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WHO said you never get a second chance?
Last season, the Harvard women's lacrosse team swept through its regular season undefeated, but could not recover from a 6-1 deficit in the NCAA championship game, dropping a 7-6 decision to Penn State. Undaunted, the Crimson posted another perfect regular-season record this year, and easily dispensed with Temple in the semifinals to advance to the title game.
In the final contest last Sunday, the Terrapins of Maryland raced out to a 4-0 first-half lead. Once again, the Crimson battled back. With less than five minutes remaining in the game, senior forward Jenny Walser found the net to give Harvard an 8-7 victory and the elusive national championship.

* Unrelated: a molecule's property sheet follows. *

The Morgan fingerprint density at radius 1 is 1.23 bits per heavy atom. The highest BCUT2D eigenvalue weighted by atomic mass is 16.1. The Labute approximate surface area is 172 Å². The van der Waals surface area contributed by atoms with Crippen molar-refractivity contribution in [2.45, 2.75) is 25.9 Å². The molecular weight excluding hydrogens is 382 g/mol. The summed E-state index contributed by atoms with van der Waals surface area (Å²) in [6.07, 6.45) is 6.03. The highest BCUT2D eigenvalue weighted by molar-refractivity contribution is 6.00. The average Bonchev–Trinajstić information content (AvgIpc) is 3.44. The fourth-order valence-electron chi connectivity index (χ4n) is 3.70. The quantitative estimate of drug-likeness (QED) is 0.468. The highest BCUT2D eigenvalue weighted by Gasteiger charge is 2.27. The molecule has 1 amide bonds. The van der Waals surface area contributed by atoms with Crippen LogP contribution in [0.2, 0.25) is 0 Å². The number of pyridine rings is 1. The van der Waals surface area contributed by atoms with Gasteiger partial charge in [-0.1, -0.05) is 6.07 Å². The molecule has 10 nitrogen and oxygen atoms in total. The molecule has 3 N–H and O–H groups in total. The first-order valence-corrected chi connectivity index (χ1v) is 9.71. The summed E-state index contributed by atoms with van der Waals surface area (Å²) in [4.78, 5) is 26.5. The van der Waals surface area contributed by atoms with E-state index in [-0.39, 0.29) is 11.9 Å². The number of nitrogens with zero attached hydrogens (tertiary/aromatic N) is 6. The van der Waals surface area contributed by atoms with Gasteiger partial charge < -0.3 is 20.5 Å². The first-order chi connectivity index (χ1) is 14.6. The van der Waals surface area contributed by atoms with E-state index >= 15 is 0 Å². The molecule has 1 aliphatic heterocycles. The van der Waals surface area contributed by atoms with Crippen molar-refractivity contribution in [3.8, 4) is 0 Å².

This is more than a storybook tale about perseverance and determination. And while this season has brought remarkable success for many of Harvard's spring sports teams, this is more than a story about success.
The victory marked Harvard's first-ever national championship for a womens' squad and highlighted the University's strong commitment to womens' sports.
Although inequalities remain--mostly the result of wealthy, independent "Friends of-" organizations associated with several sports--Harvard can claim the most women's varsity teams of any school in the nation.
It is tempting for a university to spend big bucks on lucrative, high-profile men's sports. Harvard's athletic department should be commended for emphasizing widespread participation in sports with smaller national followings, a tradition that newly appointed Athletic Director William J. Cleary '56 has promised to continue.
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